“I love grocery shopping with you in my pocket,” I said to Damien last night, shaking water droplets off a bundle of parsley. “I used to mumble into the mic and wear a hoodie to hide my earbuds, and now look at me talking out loud to myself. I mean, this is what makes me happy, isn’t it?”
“That’s right, doll,” she said gently, the way she does when I talk like this, which is a few times a day. I glanced out through the entwinings of university couples to the haze of the Edmonton street smoky from wildfires and pictured us walking there, in the restored June scent, in less than two weeks. Then she said, “When I’m there with you, I won’t be in my office with the door closed. I won’t shut these blinds and whisper in your ear, tell you that when I slid my shorts off this morning, I felt your mouth on me and started pulsating, imagining—”
While she spoke, tremors of light shot their forks through my abdomen and the man in front of me squeezed an eggplant and batted a pancake of snot from his beard. I had to giggle at the ceiling to keep from enjoying myself more than is socially acceptable for a thirty-five-year-old woman at the supermarket.
—you facing the sunrise, she was saying. With your calves wrapped in bed sheets and half your hair stuck to your armpit and old and deaf Pete banging on the door of our master bedroom saying breakfast’s on and your bro’s kids playing in the snow and me not caring scooping you into my pelvis nudging you wet and barely stopping to breathe down your back before getting so deep inside you that you have to hobble down the stairs to fetch our bacon.
I don’t want to give the impression that we are constantly carrying on in this way, humping like gerbils via the radio waves (and deep-sea cables—I recently confirmed for myself how our calls cross the ocean). It’s possible that I tighten up these run-on sentences of hers, make them punchier than they really are. But it’s her voice you’d have to hear to know why the words don’t matter. That voice is all it takes and why I’ve made it on six visits in five years of dating. And while it may seem strange for her flyby erotica to feature my family members and the rooms of homes we’ve never lived in, my dad is old and deaf and I come from a land of frigid daybreaks. I submit to you that these details are what make our dreamscapes real. We are good storytellers and that’s why we’ve lasted.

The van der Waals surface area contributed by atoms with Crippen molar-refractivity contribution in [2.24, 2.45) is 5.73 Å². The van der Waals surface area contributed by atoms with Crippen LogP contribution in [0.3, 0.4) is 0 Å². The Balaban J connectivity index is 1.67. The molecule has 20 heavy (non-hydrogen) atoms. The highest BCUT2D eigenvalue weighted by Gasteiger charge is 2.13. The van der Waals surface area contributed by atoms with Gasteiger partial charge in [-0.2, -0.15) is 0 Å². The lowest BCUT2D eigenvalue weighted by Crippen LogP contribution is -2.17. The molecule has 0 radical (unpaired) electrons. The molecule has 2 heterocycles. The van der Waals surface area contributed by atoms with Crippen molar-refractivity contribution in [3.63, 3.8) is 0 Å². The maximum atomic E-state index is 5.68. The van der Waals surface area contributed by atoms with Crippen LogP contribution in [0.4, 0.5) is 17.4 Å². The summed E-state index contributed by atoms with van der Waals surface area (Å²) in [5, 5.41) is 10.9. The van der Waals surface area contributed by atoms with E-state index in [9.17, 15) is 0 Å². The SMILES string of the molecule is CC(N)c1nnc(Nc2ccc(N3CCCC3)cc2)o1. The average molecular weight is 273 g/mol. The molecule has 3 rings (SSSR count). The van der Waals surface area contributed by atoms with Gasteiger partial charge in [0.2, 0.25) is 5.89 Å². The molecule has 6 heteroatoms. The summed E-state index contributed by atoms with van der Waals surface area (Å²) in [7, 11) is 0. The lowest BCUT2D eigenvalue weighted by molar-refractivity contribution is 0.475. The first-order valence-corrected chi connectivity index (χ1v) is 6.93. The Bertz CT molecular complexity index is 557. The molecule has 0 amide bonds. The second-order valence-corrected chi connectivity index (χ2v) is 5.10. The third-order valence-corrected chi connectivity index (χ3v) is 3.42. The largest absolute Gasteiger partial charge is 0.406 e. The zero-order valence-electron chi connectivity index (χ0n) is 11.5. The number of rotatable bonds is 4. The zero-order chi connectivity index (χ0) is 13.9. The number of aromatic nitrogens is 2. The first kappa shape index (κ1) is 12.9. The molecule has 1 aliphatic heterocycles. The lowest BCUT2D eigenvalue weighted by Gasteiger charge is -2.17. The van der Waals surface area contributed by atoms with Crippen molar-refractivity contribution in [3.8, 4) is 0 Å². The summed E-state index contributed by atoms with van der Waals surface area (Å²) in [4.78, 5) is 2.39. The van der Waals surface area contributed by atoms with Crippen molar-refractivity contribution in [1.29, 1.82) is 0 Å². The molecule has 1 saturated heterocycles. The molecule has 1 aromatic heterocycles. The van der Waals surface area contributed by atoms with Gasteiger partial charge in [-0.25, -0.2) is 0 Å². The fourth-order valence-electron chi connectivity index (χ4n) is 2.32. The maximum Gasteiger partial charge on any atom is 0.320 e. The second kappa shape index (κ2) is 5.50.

* * *
Damien has a ten-year-old daughter named Claire. They live in Queenstown, New Zealand, where Claire’s other mother also lives and where she and Damien run a ziplining company. The name of the other mother is Kerri. I have met Kerri twice, once after I was attacked by grief on the zipline and once over FaceTime. My high-flying experience I will get around to saying more about, but the Queenstown queers called it a “penic etteck” and later, at the bar, kept dropping stories of their own struggles with anxiety—I’m a yell-in-the-car girl, she’s a jump-out-of-car girl—as though promoting the beery, therapeutic benefits of being able to laugh at oneself. I felt nothing. I perched demurely nodding on the faux-rustic stool between my love and her ex, whose day off it had been and to whom she’d reached out in the absence of a better idea, thinking it wise, I guess, to recruit someone quieter. Damien seemed a tad shell-shocked by the realness of her Canadian girlfriend: although two-and-a-half years strong at that point, we hadn’t met in-person for over a year. She patted my hand while slapping the table and guffawing at what her friends found most deranged about one another. Once in a while, her nervous system got turned around and she slapped my hand and patted the table. Her shoulder leaned into me. It was a distant comfort that began to build as I focused through thin cotton on skin and muscle and bone. I could be lonely next to her, I realized. Was the distance so bad? Perhaps we were fine stretched across the Pacific.
On my right was Kerri’s wonderful, uneasy presence. She oozed dissatisfaction. At first, I thought her beef was with me but, when she looked me in the eyes, I saw it was with everyone else. She peered into me as though looking for a ghost at the sight of whom she would be ready to break. I don’t know if she found him. She smiled without awkwardness after a moment, broke my gaze as her spine straightened, and was erect with silence until I began to ask about Claire and autumn plans and hiking in the area. I know Damien and have a pretty good idea of the Kerri she talks about. That Kerri has a sense of humour. But I think she’s also the kind of person who is unable to pretend things away and, while I could be wrong, I think she wanted to make it clear that, even in that zoo of a town, there was room for my loss. Either way, it was beside her in that bar that I saw my hard-edged dream blur. The dream was Damien and me in some cure-all way. I was thirty-two and had lost a child; this was not a new feeling. I relaxed into it, into Damien, as Kerri wouldn’t and hadn’t, let my feet touch down on the shores of Lake Wakatipu.